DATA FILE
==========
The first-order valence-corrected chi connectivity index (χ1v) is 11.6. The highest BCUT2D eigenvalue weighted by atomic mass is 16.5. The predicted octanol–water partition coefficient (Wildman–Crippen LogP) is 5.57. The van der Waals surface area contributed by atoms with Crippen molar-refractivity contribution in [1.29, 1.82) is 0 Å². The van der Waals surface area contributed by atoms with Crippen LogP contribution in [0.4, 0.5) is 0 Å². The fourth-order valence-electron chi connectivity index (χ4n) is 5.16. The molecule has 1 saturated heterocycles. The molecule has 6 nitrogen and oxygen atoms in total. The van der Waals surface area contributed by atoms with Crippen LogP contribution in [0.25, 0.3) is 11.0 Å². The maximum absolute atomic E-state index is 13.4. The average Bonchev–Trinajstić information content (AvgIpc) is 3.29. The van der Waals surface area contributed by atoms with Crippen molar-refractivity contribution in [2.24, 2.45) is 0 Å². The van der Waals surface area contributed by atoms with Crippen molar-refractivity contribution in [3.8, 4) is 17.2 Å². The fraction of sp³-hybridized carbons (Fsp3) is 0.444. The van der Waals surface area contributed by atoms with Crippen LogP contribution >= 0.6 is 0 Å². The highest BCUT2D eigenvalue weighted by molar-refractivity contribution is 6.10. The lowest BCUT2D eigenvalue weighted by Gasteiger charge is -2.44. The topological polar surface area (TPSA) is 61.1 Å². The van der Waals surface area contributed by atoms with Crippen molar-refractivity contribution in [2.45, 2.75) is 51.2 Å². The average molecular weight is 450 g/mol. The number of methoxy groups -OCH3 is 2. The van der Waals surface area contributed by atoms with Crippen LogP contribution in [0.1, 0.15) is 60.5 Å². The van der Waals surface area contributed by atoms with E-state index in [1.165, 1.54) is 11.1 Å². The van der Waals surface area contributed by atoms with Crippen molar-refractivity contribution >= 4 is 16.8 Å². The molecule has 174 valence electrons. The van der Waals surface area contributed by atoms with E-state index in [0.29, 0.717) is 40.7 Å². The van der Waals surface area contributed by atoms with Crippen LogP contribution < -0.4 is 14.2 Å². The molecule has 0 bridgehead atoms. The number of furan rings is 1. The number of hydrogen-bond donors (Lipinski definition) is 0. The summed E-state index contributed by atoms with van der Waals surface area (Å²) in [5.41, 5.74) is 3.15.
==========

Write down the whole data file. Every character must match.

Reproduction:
The first-order valence-corrected chi connectivity index (χ1v) is 11.6. The highest BCUT2D eigenvalue weighted by atomic mass is 16.5. The predicted octanol–water partition coefficient (Wildman–Crippen LogP) is 5.57. The van der Waals surface area contributed by atoms with Crippen molar-refractivity contribution in [1.29, 1.82) is 0 Å². The van der Waals surface area contributed by atoms with Crippen LogP contribution in [0.4, 0.5) is 0 Å². The fourth-order valence-electron chi connectivity index (χ4n) is 5.16. The molecule has 1 saturated heterocycles. The molecule has 6 nitrogen and oxygen atoms in total. The van der Waals surface area contributed by atoms with Crippen LogP contribution in [0.25, 0.3) is 11.0 Å². The maximum absolute atomic E-state index is 13.4. The average Bonchev–Trinajstić information content (AvgIpc) is 3.29. The van der Waals surface area contributed by atoms with Crippen molar-refractivity contribution in [2.24, 2.45) is 0 Å². The van der Waals surface area contributed by atoms with Crippen molar-refractivity contribution in [3.8, 4) is 17.2 Å². The fraction of sp³-hybridized carbons (Fsp3) is 0.444. The van der Waals surface area contributed by atoms with Crippen LogP contribution >= 0.6 is 0 Å². The highest BCUT2D eigenvalue weighted by molar-refractivity contribution is 6.10. The lowest BCUT2D eigenvalue weighted by Gasteiger charge is -2.44. The topological polar surface area (TPSA) is 61.1 Å². The van der Waals surface area contributed by atoms with Crippen molar-refractivity contribution in [2.45, 2.75) is 51.2 Å². The average molecular weight is 450 g/mol. The number of methoxy groups -OCH3 is 2. The van der Waals surface area contributed by atoms with Crippen LogP contribution in [0.1, 0.15) is 60.5 Å². The van der Waals surface area contributed by atoms with E-state index in [1.165, 1.54) is 11.1 Å². The van der Waals surface area contributed by atoms with Crippen molar-refractivity contribution >= 4 is 16.8 Å². The molecule has 174 valence electrons. The van der Waals surface area contributed by atoms with E-state index in [0.29, 0.717) is 40.7 Å². The van der Waals surface area contributed by atoms with Crippen LogP contribution < -0.4 is 14.2 Å². The molecule has 0 bridgehead atoms. The number of furan rings is 1. The number of hydrogen-bond donors (Lipinski definition) is 0. The summed E-state index contributed by atoms with van der Waals surface area (Å²) in [5.41, 5.74) is 3.15.